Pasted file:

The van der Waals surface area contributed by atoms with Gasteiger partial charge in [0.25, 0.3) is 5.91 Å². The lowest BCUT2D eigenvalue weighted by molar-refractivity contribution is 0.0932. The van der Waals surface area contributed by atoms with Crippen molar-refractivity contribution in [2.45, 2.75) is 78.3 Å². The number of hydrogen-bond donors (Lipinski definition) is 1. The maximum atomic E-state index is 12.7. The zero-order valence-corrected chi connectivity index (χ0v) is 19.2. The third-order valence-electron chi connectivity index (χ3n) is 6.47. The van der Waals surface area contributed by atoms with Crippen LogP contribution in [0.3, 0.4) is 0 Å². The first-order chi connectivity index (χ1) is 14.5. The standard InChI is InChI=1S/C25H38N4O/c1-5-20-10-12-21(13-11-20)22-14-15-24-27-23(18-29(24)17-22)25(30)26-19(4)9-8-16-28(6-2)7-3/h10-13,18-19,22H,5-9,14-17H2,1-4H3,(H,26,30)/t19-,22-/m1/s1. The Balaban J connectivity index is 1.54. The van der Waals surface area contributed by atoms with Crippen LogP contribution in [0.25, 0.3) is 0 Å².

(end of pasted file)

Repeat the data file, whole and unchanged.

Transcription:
The van der Waals surface area contributed by atoms with Gasteiger partial charge in [0.25, 0.3) is 5.91 Å². The lowest BCUT2D eigenvalue weighted by molar-refractivity contribution is 0.0932. The van der Waals surface area contributed by atoms with Crippen molar-refractivity contribution in [2.45, 2.75) is 78.3 Å². The number of hydrogen-bond donors (Lipinski definition) is 1. The maximum atomic E-state index is 12.7. The zero-order valence-corrected chi connectivity index (χ0v) is 19.2. The third-order valence-electron chi connectivity index (χ3n) is 6.47. The van der Waals surface area contributed by atoms with Crippen LogP contribution in [0.3, 0.4) is 0 Å². The first-order chi connectivity index (χ1) is 14.5. The standard InChI is InChI=1S/C25H38N4O/c1-5-20-10-12-21(13-11-20)22-14-15-24-27-23(18-29(24)17-22)25(30)26-19(4)9-8-16-28(6-2)7-3/h10-13,18-19,22H,5-9,14-17H2,1-4H3,(H,26,30)/t19-,22-/m1/s1. The Balaban J connectivity index is 1.54. The van der Waals surface area contributed by atoms with Crippen LogP contribution in [0.25, 0.3) is 0 Å².